Everything you need to know about the wild world of heat pumps

But over their lifetime of about 15 years, heat pumps are already cheaper to buy and operate than other systems for some consumers, especially if they’re used to both heat and cool a home during different parts of the year, Monschauer says. 

And over 30 countries around the world have incentive programs for heat pumps, often with bonuses for low-income households or those purchasing high-efficiency equipment. Italy has especially generous subsidies for heat pumps that are installed when retrofitting buildings for energy efficiency, with customers getting up to 110% of the purchase price back as a tax credit. 

In the US, the Inflation Reduction Act offers a 30% tax credit on the purchase price of a heat pump, with additional rebates for low- and moderate-income households. For some households, the funding could cover 100% of the cost. Rewiring America has a calculator to help people determine what IRA subsidies they qualify for.

What’s next for heat pumps? 

While heat pumps are significantly better than they were a decade ago, there’s still plenty of potential growth ahead for the technology.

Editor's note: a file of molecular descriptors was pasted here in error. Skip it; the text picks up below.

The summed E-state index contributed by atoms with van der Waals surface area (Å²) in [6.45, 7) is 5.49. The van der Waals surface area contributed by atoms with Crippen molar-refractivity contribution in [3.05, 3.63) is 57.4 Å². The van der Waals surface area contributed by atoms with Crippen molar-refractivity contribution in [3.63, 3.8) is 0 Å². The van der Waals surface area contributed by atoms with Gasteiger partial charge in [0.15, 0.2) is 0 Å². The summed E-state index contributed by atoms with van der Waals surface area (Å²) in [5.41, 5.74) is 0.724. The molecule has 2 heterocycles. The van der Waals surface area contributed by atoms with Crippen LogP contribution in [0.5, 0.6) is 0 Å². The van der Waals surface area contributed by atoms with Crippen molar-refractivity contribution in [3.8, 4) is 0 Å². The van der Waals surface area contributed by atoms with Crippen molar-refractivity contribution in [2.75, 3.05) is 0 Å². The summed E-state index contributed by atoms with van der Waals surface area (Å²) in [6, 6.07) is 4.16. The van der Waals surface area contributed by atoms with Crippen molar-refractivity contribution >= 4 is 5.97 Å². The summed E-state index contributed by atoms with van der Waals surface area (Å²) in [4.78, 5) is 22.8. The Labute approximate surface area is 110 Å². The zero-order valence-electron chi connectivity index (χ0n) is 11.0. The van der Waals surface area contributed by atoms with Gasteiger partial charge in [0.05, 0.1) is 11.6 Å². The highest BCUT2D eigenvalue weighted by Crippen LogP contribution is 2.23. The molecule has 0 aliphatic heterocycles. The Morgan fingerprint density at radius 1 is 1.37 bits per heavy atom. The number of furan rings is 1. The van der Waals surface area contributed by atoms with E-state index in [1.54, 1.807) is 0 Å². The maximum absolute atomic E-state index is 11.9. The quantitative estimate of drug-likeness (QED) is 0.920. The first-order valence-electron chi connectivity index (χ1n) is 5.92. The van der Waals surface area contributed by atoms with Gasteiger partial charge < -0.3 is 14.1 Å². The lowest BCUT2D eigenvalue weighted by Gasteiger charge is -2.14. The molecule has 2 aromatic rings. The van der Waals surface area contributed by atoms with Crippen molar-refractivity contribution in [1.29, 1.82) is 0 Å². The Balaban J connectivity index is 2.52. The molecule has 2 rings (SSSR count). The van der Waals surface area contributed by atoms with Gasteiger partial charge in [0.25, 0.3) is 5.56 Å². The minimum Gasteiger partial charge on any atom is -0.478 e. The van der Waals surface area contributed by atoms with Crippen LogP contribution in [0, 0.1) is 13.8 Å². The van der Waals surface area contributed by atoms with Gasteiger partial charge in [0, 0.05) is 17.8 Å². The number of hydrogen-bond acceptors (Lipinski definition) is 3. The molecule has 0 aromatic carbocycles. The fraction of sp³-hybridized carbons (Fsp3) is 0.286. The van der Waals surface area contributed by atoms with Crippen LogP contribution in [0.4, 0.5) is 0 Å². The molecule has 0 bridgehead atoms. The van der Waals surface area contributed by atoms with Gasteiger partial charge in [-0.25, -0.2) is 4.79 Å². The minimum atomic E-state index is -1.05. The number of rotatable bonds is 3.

New designs, like self-contained window units from startup Gradient, could cut down on installation costs. Other companies, like Midea and LG, have also started offering small, portable units. These new options could allow heat pumps to break into new spaces, like older apartment buildings where installation might otherwise be expensive or impossible. 

One ripe area for further progress is in refrigerants. While today’s refrigerants are an improvement over older options, even the newer ones are powerful greenhouse gases. Careful handling and precise manufacturing are required to avoid leaks. The climate benefits from heat pumps outweigh the warming potential of leaking refrigerants, but alternatives could help cut this risk further. 

Gradient, for example, uses a refrigerant called R-32, which has a lower global warming potential than R-410A. Other classes of refrigerants, like the hydrocarbons propane and butane, pose even less climate risk. However, some of these more climate-friendly refrigerants tend to be extremely flammable, so safety systems are required. 

New technological advances will help expand the already massive array of heat pumps on the market. And costs should come down over time as the technology becomes more common.

Global heat pump sales grew by 15% in 2021. Europe has seen some of the quickest growth, with 35% sales growth in 2021, a trend that’s likely to continue because of the energy crisis. North America still has the largest number of homes with heat pumps installed today, but China takes the prize for the most new sales. 

Wherever you look, the era of the heat pump has officially begun. 

Source link